On my return trip to London I’ll be booking into a more expensive hotel, just for the sake of the space.
Planning - Tours
I knew what I wanted to see and made a list of things by priority. I searched the internet and booked a number of one day tours, leaving from Inverness or London.
I can recommend the following:
Premium Tours - Sunset tour of Stonehenge - inside the stone circle
Premium Tours - Lunch in the Cotswolds
* Anderson Tours - Avebury, Glastonbury Abbey, Chalice Well
Scottish Tours - Loch Ness, Eilean Donan Castle and the Isle of Skye
Scottish Tours - John O’Groats (nothing much at John O’Groats, but the trip up is lovely)
*This tour didn’t go to the advertised schedule but the places visited were wonderful.
Air Travel - jet lag
I had no jet lag coming from Australia to London. I boarded the plane at midnight in Australia and slept for a few hours. There was a four hour stopover in Singapore which was great to stretch the legs and iron out the kinks from all that sitting. I then slept for an hour or so on the long haul from Singapore to London, arriving mid afternoon. By the time I got through customs, travelled to the motel and settled in it was time for tea and then bed.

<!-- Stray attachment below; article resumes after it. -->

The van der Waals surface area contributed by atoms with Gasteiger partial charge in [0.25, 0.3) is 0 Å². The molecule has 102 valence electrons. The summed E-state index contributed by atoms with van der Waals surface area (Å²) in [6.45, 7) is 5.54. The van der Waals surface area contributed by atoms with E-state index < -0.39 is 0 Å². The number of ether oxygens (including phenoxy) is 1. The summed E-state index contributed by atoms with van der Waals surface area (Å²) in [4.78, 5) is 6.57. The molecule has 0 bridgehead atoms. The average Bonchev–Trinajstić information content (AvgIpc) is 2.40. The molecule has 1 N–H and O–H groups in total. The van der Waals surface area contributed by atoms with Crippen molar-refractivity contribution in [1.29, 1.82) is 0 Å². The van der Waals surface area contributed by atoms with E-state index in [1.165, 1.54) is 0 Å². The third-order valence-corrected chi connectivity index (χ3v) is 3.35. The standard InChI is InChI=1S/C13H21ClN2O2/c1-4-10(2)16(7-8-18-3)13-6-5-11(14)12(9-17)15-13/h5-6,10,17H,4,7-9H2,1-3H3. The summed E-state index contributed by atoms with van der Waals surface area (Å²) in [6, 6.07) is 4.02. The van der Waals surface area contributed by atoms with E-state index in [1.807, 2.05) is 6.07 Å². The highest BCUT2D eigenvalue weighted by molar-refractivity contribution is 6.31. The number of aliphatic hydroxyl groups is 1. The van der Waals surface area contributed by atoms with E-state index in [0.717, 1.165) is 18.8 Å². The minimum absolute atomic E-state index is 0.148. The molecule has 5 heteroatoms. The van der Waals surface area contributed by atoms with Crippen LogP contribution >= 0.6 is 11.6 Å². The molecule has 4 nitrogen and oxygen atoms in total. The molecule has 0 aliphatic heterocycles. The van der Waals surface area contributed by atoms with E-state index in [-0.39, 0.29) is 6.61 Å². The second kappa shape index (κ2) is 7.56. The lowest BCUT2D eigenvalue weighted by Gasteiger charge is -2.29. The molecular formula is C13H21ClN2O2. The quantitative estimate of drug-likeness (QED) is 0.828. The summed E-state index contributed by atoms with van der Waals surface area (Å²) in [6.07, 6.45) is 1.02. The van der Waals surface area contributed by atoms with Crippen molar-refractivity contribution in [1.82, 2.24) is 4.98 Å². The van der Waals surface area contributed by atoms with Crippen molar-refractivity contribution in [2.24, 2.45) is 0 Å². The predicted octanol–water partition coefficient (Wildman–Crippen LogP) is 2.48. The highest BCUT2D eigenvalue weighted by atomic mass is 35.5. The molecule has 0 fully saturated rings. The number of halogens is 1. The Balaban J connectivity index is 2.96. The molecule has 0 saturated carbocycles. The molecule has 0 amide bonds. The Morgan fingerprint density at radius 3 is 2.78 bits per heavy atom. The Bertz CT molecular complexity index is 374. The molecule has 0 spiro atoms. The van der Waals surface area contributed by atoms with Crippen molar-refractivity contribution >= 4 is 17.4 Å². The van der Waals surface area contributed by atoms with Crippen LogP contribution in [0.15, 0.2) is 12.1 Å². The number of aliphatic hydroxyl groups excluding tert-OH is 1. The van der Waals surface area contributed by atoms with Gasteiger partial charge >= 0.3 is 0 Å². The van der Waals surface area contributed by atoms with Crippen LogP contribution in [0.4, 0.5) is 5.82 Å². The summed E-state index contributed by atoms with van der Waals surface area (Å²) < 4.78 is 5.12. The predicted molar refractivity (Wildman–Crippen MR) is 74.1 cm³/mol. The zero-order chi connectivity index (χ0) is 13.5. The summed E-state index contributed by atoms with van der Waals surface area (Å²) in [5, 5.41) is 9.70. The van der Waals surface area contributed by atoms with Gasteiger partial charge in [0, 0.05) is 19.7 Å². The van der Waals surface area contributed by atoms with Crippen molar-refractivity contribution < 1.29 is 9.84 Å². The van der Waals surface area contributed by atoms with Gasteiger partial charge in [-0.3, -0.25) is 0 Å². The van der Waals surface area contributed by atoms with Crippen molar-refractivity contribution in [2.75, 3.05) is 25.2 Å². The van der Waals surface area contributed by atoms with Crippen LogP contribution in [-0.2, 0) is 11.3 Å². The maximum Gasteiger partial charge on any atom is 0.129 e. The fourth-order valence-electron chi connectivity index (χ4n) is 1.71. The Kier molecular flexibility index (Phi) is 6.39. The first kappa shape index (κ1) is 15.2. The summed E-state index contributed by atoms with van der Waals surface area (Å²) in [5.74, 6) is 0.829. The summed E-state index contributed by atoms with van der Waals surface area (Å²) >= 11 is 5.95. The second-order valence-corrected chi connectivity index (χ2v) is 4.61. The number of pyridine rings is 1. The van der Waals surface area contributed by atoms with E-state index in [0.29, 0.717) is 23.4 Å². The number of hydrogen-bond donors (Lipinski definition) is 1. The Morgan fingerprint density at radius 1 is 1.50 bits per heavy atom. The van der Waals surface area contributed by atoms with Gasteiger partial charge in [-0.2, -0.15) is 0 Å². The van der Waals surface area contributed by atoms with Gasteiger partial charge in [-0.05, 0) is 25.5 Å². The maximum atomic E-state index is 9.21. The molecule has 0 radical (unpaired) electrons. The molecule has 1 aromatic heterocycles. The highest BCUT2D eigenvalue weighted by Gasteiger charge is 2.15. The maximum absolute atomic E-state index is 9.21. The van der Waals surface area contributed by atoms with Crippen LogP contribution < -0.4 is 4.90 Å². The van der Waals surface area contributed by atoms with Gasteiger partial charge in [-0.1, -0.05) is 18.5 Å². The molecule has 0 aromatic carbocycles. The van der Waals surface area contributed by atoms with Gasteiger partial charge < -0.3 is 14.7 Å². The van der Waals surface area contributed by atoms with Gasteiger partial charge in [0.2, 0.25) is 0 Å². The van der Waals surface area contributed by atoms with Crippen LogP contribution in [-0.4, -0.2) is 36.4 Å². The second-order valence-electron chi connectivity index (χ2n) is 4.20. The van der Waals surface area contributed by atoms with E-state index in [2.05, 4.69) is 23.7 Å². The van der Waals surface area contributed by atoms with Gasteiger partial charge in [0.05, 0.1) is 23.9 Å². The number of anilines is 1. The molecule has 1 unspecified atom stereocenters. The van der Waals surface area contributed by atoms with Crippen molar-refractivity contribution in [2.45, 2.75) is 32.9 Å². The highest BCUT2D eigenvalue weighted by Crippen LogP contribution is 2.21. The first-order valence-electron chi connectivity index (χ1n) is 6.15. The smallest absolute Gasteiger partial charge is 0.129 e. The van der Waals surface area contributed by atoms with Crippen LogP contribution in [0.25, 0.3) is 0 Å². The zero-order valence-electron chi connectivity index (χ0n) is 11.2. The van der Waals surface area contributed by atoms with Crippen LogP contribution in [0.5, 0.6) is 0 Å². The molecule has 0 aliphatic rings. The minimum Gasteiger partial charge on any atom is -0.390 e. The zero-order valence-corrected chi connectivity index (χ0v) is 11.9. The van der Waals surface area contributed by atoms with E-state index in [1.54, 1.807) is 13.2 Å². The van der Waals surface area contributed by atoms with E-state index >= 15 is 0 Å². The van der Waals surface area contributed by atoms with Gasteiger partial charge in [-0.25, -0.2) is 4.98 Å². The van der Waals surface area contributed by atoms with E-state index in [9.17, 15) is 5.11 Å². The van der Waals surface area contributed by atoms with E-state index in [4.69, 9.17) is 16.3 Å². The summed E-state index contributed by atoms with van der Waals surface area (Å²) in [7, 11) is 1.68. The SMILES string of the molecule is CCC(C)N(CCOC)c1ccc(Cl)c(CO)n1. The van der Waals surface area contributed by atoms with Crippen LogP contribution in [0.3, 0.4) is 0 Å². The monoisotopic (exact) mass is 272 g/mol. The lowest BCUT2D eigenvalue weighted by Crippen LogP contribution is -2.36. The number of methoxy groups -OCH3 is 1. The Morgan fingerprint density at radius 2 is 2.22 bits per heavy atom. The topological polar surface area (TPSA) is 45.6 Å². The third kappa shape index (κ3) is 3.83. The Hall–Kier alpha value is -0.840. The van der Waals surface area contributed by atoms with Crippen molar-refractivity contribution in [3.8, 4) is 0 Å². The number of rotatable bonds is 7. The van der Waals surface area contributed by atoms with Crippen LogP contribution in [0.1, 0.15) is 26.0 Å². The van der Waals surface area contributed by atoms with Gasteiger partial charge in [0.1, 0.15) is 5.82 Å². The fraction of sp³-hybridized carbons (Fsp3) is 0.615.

Plan the flights so you can sleep when you get to the destination, letting your body adjust to the time zone.
One the way home I thought I would be fine. I didn’t sleep much, only about three hours for the whole 23 hour trip. I arrived home at 8.30 pm in Australia. Very surprised at how hard the jet lag hit me. Took almost two weeks before I felt fully connected to local time and space. Other travellers have said that coming back to Australia is terrible for jet lag. I wholeheartedly agree.
Don’t over do it!